A Roman shipwrecks in the ancient port of Antibes

The bottom of the ancient harbour basin, which has gradually silted up, revealed tens of thousands of objects that fall in stratigraphic layers dated between the third century BC and the sixth century AD. 
Photo Rémi Bénali

From Past Horizons

A team of archaeologists from Inrap have uncovered a Roman shipwreck in southern France, in what was once part of the bustling ancient port of Antibes.

Antibes was known as Antipolis, a Greek colony originally founded by the Phoenicians of Massalia.

The date of its origin is uncertain, but situated on the coast of Provence, Antipolis occupied a privileged position on the sea routes linking Marseilles to the Italian coast and contained a natural harbour – Anse Saint-Roch – which protected shipping from prevailing winds.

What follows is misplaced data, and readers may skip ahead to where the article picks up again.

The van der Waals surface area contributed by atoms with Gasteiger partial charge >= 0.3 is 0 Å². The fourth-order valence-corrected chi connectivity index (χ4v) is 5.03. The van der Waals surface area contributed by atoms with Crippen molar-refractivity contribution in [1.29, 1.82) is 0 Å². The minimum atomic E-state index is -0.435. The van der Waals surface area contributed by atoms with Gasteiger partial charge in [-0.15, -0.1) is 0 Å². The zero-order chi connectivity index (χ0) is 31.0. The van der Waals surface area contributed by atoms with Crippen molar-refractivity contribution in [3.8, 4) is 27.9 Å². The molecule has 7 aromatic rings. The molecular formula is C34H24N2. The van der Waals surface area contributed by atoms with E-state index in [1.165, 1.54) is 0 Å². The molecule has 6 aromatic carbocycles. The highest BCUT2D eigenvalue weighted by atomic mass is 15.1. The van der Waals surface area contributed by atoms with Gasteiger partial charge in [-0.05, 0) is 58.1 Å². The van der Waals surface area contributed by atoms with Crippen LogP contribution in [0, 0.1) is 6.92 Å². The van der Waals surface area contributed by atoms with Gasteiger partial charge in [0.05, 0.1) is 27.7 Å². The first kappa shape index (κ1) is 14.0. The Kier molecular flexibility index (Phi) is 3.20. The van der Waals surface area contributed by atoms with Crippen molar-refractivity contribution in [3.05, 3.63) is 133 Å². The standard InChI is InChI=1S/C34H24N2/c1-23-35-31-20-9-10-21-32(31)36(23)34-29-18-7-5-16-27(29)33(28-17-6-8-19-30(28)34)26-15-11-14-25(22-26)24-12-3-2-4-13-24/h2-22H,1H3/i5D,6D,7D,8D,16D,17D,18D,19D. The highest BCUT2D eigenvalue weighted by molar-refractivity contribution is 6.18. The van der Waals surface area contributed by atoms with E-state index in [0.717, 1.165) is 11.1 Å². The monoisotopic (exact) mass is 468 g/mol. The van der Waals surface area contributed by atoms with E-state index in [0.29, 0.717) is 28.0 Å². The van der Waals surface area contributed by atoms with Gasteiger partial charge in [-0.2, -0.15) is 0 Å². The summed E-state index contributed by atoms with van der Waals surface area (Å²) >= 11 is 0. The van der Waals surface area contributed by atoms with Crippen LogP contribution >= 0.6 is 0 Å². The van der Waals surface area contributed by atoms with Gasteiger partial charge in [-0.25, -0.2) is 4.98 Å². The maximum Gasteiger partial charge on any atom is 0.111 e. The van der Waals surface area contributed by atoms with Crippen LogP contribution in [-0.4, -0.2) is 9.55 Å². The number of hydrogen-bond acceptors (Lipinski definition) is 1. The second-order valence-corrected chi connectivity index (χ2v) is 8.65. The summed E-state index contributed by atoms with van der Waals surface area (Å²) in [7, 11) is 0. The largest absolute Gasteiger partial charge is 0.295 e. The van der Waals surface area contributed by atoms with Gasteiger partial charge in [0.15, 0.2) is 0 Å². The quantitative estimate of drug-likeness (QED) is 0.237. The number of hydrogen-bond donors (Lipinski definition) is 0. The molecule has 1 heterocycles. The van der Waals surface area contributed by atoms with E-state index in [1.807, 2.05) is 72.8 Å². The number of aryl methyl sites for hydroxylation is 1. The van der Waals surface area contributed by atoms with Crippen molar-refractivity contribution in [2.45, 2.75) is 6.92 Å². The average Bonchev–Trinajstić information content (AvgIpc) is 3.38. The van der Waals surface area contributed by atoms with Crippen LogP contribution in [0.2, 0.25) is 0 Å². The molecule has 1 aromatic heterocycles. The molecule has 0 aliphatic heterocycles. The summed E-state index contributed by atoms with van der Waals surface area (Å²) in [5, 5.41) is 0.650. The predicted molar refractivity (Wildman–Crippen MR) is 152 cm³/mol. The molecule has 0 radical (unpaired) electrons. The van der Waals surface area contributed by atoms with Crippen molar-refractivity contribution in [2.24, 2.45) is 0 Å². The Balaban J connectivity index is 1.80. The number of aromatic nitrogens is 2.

The archaeologists have been exploring the ancient harbour basin that had progressively silted up in antiquity.

The basin contains a wealth of objects and information from the third century BC to the sixth century AD. Tens of thousands of objects have already been excavated from the bay of Saint-Roch, including goods from the Mediterranean basin, illustrating the vitality of the ancient port and trade in this part of the world.

Excavated sediments were below sea level.

These conditions favour the preservation of organic materials and helped to uncover objects that would be missing from dry land excavations, such as cork stoppers for amphorae, shoe soles, leather and wooden components.

In the final area explored by the archaeologists, the wreck of a Roman ship was discovered.

Preserved for more than 15 m long, the boat is lying on its side in shallow water (less than 1.60 m below antique sea level).

In cooperation with the Camille Jullian Centre, Inrap has commissioned a specialist in naval archaeology to carry out the analysis and interpretation of this important find.

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Mediterranean sea France Greece archaeology Phoenicia Roman

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